Nicholas Garrigan (James McAvoy), a young Scotsman, graduates from med school in 1970 and at his celebratory dinner his father congratulates him, despite the fact that Nicholas's degree isn't as fine as his own, and then welcomes him into the family practice. Nicholas's brashness always strains against his bourgeois mannerliness, and so, although his father makes him want to scream, he can let loose only once he's alone in his room (where he still hides his cigarette smoking). Nicholas suddenly sits up and spins a globe, vowing to venture wherever his finger lands. Canada is his unexotic first hit, so he spins again and comes up with Uganda, the East African nation that gained its independence from the United Kingdom (which had created the modern political entity in 1914) in 1962.
Nicholas goes to Uganda to work with Dr. Merrit and his wife Sarah (Adam Kotz and Gillian Anderson) tending to backwards and impoverished villagers, 80% of whom, however, prefer the ministrations of the witch doctor. A chance roadside encounter with Idi Amin Dada (Forest Whitaker), recently come to power as "president" in the coup d'état of 25 January 1971, ends with Nicholas installed as Amin's personal physician and, depending on the tyrant's mood, his closest advisor.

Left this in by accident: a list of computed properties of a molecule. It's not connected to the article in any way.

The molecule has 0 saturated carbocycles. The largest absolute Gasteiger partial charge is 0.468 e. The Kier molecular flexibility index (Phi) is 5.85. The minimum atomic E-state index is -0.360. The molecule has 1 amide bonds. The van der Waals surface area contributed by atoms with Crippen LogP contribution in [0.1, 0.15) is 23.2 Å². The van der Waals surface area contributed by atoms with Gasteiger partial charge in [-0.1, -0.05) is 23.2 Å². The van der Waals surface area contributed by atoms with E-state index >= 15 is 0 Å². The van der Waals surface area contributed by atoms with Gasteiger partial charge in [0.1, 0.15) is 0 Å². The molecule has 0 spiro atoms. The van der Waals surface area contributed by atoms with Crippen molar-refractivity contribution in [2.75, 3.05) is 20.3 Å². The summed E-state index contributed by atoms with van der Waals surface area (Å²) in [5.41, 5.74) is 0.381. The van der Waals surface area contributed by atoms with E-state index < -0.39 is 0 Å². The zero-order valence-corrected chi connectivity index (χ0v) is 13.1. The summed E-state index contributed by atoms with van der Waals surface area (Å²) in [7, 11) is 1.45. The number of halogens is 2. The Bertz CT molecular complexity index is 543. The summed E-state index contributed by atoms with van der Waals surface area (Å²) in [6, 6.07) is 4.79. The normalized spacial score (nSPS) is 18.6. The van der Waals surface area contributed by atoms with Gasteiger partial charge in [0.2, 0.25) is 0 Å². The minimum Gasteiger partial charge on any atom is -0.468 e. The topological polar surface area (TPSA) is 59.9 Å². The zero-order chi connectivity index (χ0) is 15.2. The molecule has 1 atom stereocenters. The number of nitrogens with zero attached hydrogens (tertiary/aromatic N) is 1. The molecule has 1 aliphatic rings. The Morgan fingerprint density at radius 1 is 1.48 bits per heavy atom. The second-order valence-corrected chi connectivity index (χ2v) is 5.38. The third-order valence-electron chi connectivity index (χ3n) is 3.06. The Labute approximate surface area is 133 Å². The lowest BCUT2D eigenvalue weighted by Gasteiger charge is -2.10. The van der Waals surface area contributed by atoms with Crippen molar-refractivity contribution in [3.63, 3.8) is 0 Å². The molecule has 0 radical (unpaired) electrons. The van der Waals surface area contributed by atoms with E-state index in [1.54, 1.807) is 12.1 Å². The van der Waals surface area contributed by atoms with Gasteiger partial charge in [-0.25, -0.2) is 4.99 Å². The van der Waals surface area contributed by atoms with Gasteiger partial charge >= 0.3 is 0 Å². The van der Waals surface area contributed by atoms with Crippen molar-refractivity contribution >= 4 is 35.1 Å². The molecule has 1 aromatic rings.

At first it seems that Nicholas's abandonment of the Merrits' clinic will save him from a "dangerous" flirtation with Sarah, who can't live up to her husband's example any more than Nicholas can live up to his father's. In addition, and to Sarah's disbelief, Nicholas becomes a cheerleader for Amin and can't remain civil when speaking to pragmatic British foreign office field veterans. He laughs at one man's diplomatic phrasing with open contempt, but also with adolescent certitude that an opinion that he finds offensive must also be groundless. (He also has a Scottish resentment against Englishmen who assume he's one of them.) Nicholas later answers what he takes to be the man's smug skepticism towards the "president" with counterculture self-righteousness, hailing Amin as a black leader for a post-colonial Africa and even justifying Amin's violence against his political opposition. Thus, what starts as a vaguely vocational adventure takes on the air of a mission, while providing Nicholas access to unregulated power and the women and luxury goods that attend it.
Then Nicholas makes a string of missteps which bring home to him Amin's bloody ruthlessness. In one case, Nicholas informs Amin about a meeting between a European and one of Nicholas's fellow "ministers," who subsequently disappears. In another, Nicholas has a truly dangerous affair with one of the dictator's cast-off wives, whom he gets pregnant. After she is butchered in retribution (based on the fate of Amin's second wife Kay Adroa, though her affair was apparently with a Ugandan doctor), Nicholas clumsily attempts to poison Amin. It requires the sacrifice of a local doctor to get Nicholas out of the country alive — during the 1976 Entebbe Incident, no less.